by Tom Pedulla
In an age when many high school athletes choose to specialize in one sport, senior Michael Lopez of Sleepy Hollow High School is a young man for all seasons.
He is a central figure on the football, wrestling and lacrosse teams while distinguishing himself in the classroom as an honor student.
“He is a young man who has so much to offer. If you were a father and had a son, he’s the kind of person you’d want your son to grow up to be,” said Charles Scarpulla, Sleepy Hollow’s athletic director. “He’s caring, hard-working, passionate about the things he does. He wants to succeed in life.”
Lopez’s importance on the football field cannot be overstated. The 5-8, 185-pounder served as a running back, linebacker and kick return specialist. He carried 147 times and accounted for 847 of the Headless Horsemen’s 1,593 rushing yards and seven of their 13 touchdowns on the ground. Defensively, he made 47 tackles, 24 unassisted.
On the wrestling mat, he owned an undefeated record through the early stages of this season, including the championship in the 195-pound division. In the spring, the lacrosse team will depend on him for his defensive prowess and his skill at winning face-offs, among other attributes.
Lopez said of his non-stop action, “When you work so hard for something you love, it doesn’t seem that hard.”
Steve Borys, who recently resigned as football coach, wishes more youngsters would follow Lopez’s three-sport example instead of focusing on one with the belief that such a single-minded approach might enhance prospects for a college athletic scholarship.
“That is one of the misconceptions out there, that every kid should specialize. Every kid should play three sports,” Borys said. “Anyone who tells you differently doesn’t have the facts.”
“You see kids who play just one sport and they wind up overusing certain muscle groups,” he added.
Such overuse can lead to injuries. Lopez, due to all of his activity, remains in peak condition. He has been remarkably durable.
“He has a great motor, tremendous energy,” Borys said. “He’s one of the few guys who could carry the ball 20 times a game, make 10 tackles, and not really think twice about it.”
Lopez credits his high school career with making him mentally tough.
“I do feel some wear and tear, but if you’re mentally strong, you fight through it. It’s something I learned to do,” he said. “Not to sound cocky, but I think I’m mentally one of the strongest people at Sleepy Hollow.”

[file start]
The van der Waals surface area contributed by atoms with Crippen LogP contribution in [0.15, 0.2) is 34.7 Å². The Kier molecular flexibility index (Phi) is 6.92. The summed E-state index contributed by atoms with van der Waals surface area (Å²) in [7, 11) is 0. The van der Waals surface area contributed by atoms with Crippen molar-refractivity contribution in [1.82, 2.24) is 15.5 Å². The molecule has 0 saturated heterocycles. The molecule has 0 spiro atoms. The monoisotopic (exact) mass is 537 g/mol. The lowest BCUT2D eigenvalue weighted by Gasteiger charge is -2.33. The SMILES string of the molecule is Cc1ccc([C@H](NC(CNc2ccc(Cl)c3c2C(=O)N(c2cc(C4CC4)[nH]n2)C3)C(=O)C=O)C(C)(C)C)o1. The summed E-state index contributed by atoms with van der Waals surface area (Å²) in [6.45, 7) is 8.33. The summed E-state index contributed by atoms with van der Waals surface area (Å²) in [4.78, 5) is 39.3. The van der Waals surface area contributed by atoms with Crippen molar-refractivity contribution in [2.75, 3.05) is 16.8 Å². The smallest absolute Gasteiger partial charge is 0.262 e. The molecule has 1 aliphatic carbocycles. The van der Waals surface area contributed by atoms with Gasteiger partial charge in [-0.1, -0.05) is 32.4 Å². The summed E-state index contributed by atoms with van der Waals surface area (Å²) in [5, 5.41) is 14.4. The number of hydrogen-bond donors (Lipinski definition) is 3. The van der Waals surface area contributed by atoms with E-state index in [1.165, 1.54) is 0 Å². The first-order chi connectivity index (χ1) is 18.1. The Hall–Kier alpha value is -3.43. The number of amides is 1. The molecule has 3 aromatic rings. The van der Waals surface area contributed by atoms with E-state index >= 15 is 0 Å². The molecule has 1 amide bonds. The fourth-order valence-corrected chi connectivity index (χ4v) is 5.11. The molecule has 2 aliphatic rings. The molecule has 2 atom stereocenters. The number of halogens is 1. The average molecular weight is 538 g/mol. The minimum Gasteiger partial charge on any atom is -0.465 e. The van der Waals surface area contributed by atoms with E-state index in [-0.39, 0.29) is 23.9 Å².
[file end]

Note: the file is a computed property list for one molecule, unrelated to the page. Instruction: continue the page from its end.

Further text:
That shows itself in many ways, especially during this wrestling season. He is sometimes asked to confront opponents who are 10 pounds heavier than his natural weight of 185 pounds.
“He certainly doesn’t back down from a challenge. That’s not in Michael’s makeup,” said wrestling coach Brian Tompkins. “He’ll wrestle anybody.”
Lopez believes success in wrestling – in all sports – can be about attitude.
“My goal is to be the toughest person to wrestle because wrestling is all about being tough, aggressive and smart,” he said. “I think I have all of that.”
Lopez exerts a profound influence over every team he plays on. Lacrosse coach Gary DiVico singled him out for qualities beyond his spin moves as a running back, his explosiveness as a wrestler, and his stickwork in lacrosse.
“Michael is a better person than a player,” he said. “He’s always there to help. He’ll ask me, ‘Coach, can I help the young kids?’ He’ll help me do clinics.”
Lopez has two older brothers, John and Chris, who graduated from Sleepy Hollow as three-sport lettermen. John played the same three sports as Michael. Chris substituted baseball for lacrosse.
Lopez noted that football is his favorite sport. “I love the collision,” he said. “I love the crowd.” He is being recruited by a number of small-college football programs.
He credits much of his academic success to his whirlwind of athletic activity. “It’s helped,” he said, “because it gives me a strict schedule.”